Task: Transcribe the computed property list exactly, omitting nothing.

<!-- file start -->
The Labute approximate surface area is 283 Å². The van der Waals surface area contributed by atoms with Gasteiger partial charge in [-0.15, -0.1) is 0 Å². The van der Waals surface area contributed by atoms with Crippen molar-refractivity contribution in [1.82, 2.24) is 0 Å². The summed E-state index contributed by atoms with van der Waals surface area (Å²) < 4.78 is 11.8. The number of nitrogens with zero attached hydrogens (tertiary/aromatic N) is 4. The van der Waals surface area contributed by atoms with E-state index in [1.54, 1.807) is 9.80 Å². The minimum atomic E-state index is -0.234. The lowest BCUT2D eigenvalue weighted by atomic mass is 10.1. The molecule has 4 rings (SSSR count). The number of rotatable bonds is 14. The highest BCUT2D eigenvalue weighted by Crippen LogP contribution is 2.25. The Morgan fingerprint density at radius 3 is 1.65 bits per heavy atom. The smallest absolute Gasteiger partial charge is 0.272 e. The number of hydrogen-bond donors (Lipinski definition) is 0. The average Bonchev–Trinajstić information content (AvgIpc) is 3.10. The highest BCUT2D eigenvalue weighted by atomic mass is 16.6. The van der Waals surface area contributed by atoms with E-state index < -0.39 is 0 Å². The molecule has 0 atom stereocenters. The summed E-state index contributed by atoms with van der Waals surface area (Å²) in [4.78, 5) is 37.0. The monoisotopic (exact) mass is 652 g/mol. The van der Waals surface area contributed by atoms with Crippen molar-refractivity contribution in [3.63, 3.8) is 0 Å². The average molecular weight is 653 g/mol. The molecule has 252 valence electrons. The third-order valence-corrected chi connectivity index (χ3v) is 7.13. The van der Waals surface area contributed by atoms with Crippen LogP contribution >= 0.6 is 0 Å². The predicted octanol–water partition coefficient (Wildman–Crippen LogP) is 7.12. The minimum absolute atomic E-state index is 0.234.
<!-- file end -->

The Labute approximate surface area is 283 Å². The van der Waals surface area contributed by atoms with Gasteiger partial charge in [-0.15, -0.1) is 0 Å². The van der Waals surface area contributed by atoms with Crippen molar-refractivity contribution in [1.82, 2.24) is 0 Å². The summed E-state index contributed by atoms with van der Waals surface area (Å²) < 4.78 is 11.8. The number of nitrogens with zero attached hydrogens (tertiary/aromatic N) is 4. The van der Waals surface area contributed by atoms with E-state index in [1.54, 1.807) is 9.80 Å². The minimum atomic E-state index is -0.234. The lowest BCUT2D eigenvalue weighted by atomic mass is 10.1. The molecule has 4 rings (SSSR count). The number of rotatable bonds is 14. The highest BCUT2D eigenvalue weighted by Crippen LogP contribution is 2.25. The Morgan fingerprint density at radius 3 is 1.65 bits per heavy atom. The smallest absolute Gasteiger partial charge is 0.272 e. The number of hydrogen-bond donors (Lipinski definition) is 0. The average Bonchev–Trinajstić information content (AvgIpc) is 3.10. The highest BCUT2D eigenvalue weighted by atomic mass is 16.6. The van der Waals surface area contributed by atoms with E-state index < -0.39 is 0 Å². The molecule has 0 atom stereocenters. The summed E-state index contributed by atoms with van der Waals surface area (Å²) in [4.78, 5) is 37.0. The monoisotopic (exact) mass is 652 g/mol. The van der Waals surface area contributed by atoms with Crippen molar-refractivity contribution in [3.63, 3.8) is 0 Å². The average molecular weight is 653 g/mol. The molecule has 252 valence electrons. The third-order valence-corrected chi connectivity index (χ3v) is 7.13. The van der Waals surface area contributed by atoms with Crippen LogP contribution >= 0.6 is 0 Å². The predicted octanol–water partition coefficient (Wildman–Crippen LogP) is 7.12. The minimum absolute atomic E-state index is 0.234.